Allen Garfield, actor in “Nashville” and “The Conversation”, dies at 80 from coronavirus


Mr. Garfield grew up in New Jersey and started out as a boxer and sports writer. While covering sports for the Newark Star-Ledger, he studied night theater and was eventually accepted by the Actors Studio and studied with Lee Strasberg.

Mr. Garfield has become a supporting actor in some of the best films of the 1970s, including “Bananas” by Woody Allen; “The candidate” opposite Robert Redford; “The Conversation” by Francis Ford Coppola; and Robert Altman’s “Nashville” as husband and manager of Ronee Blakley country star Barbara Jean.

He also appeared in Billy Wilder’s remake of “The Front Page” (1974), the ambulance comedy “Mother, Jugs & Speed” (1976) and “The Brink‚Äôs Job” (1978).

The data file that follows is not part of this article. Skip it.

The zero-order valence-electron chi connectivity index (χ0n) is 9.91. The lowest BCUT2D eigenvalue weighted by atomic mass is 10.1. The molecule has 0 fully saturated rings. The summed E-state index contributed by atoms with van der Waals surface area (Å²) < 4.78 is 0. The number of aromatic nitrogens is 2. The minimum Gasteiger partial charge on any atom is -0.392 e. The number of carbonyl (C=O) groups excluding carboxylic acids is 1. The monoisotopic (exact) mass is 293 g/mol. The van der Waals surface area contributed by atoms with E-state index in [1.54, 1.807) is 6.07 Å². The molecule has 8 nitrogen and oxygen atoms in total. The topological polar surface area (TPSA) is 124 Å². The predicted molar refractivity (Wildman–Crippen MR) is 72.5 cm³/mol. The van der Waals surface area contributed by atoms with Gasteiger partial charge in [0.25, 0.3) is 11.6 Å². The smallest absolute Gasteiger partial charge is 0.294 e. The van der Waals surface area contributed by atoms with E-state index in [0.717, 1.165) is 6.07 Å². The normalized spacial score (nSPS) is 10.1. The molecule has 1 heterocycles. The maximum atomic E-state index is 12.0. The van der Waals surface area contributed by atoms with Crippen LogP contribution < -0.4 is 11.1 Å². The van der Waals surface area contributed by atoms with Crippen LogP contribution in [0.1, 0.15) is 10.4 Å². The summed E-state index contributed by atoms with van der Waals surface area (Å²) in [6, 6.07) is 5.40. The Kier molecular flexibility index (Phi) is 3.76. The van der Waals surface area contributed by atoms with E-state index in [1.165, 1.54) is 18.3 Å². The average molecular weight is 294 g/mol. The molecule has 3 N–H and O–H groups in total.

Garfield has often played talkative and anxious characters – vendors, corrupt businessmen and sweaty politicians. They were universally authentic, so much so that Mr. Garfield was often underestimated. In “The Conversation”, he plays Bernie Moran, expert in delusional surveillance, rival to the character of Gene Hackman. Coppola again threw it in “One From the Heart” (1981) and “The Cotton Club” (1984).

Garfield was the furious police chief of 1987’s Beverly Hills Cop II, which launched an explosive tirade against Eddie Murphy, Judge Reinhold and John Ashton before being fired himself. He suffered several blows, including a little before the shooting of “The Ninth Gate” by Roman Polanski in 1999.

Allen Goorwitz was born in Newark on November 22, 1939. A complete list of survivors was not immediately available.


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